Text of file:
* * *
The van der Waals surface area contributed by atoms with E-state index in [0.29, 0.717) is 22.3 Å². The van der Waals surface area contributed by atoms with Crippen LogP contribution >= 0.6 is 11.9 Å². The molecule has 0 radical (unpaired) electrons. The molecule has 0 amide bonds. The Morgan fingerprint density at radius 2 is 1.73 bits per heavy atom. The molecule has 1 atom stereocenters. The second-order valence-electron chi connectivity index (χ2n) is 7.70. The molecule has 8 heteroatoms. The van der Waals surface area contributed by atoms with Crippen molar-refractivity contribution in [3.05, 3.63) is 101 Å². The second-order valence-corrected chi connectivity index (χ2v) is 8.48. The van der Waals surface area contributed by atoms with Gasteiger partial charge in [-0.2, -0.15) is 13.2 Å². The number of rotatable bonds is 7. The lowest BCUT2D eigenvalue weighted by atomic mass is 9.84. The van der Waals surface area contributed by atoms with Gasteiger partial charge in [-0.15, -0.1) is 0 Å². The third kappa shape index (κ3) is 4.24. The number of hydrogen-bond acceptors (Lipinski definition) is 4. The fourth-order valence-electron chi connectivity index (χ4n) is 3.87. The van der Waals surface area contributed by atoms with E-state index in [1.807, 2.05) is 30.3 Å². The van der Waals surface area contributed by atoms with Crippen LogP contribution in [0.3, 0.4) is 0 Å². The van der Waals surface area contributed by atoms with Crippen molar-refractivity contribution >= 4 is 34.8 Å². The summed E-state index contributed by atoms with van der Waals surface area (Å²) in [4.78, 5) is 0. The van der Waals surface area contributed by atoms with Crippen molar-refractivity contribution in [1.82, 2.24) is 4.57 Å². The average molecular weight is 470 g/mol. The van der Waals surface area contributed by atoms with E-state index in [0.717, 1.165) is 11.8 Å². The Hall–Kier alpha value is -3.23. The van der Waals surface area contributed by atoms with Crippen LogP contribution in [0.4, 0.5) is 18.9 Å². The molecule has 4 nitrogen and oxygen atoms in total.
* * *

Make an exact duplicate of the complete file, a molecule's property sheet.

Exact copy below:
The van der Waals surface area contributed by atoms with E-state index in [0.29, 0.717) is 22.3 Å². The van der Waals surface area contributed by atoms with Crippen LogP contribution >= 0.6 is 11.9 Å². The molecule has 0 radical (unpaired) electrons. The molecule has 0 amide bonds. The Morgan fingerprint density at radius 2 is 1.73 bits per heavy atom. The molecule has 1 atom stereocenters. The second-order valence-electron chi connectivity index (χ2n) is 7.70. The molecule has 8 heteroatoms. The van der Waals surface area contributed by atoms with Crippen molar-refractivity contribution in [3.05, 3.63) is 101 Å². The second-order valence-corrected chi connectivity index (χ2v) is 8.48. The van der Waals surface area contributed by atoms with Gasteiger partial charge in [-0.2, -0.15) is 13.2 Å². The number of rotatable bonds is 7. The lowest BCUT2D eigenvalue weighted by atomic mass is 9.84. The van der Waals surface area contributed by atoms with Gasteiger partial charge in [-0.15, -0.1) is 0 Å². The third kappa shape index (κ3) is 4.24. The number of hydrogen-bond acceptors (Lipinski definition) is 4. The fourth-order valence-electron chi connectivity index (χ4n) is 3.87. The van der Waals surface area contributed by atoms with E-state index in [1.807, 2.05) is 30.3 Å². The van der Waals surface area contributed by atoms with Crippen LogP contribution in [0.3, 0.4) is 0 Å². The van der Waals surface area contributed by atoms with Crippen molar-refractivity contribution >= 4 is 34.8 Å². The summed E-state index contributed by atoms with van der Waals surface area (Å²) in [4.78, 5) is 0. The van der Waals surface area contributed by atoms with Crippen molar-refractivity contribution in [1.82, 2.24) is 4.57 Å². The average molecular weight is 470 g/mol. The van der Waals surface area contributed by atoms with E-state index in [0.717, 1.165) is 11.8 Å². The Hall–Kier alpha value is -3.23. The van der Waals surface area contributed by atoms with Crippen LogP contribution in [0.4, 0.5) is 18.9 Å². The molecule has 4 nitrogen and oxygen atoms in total.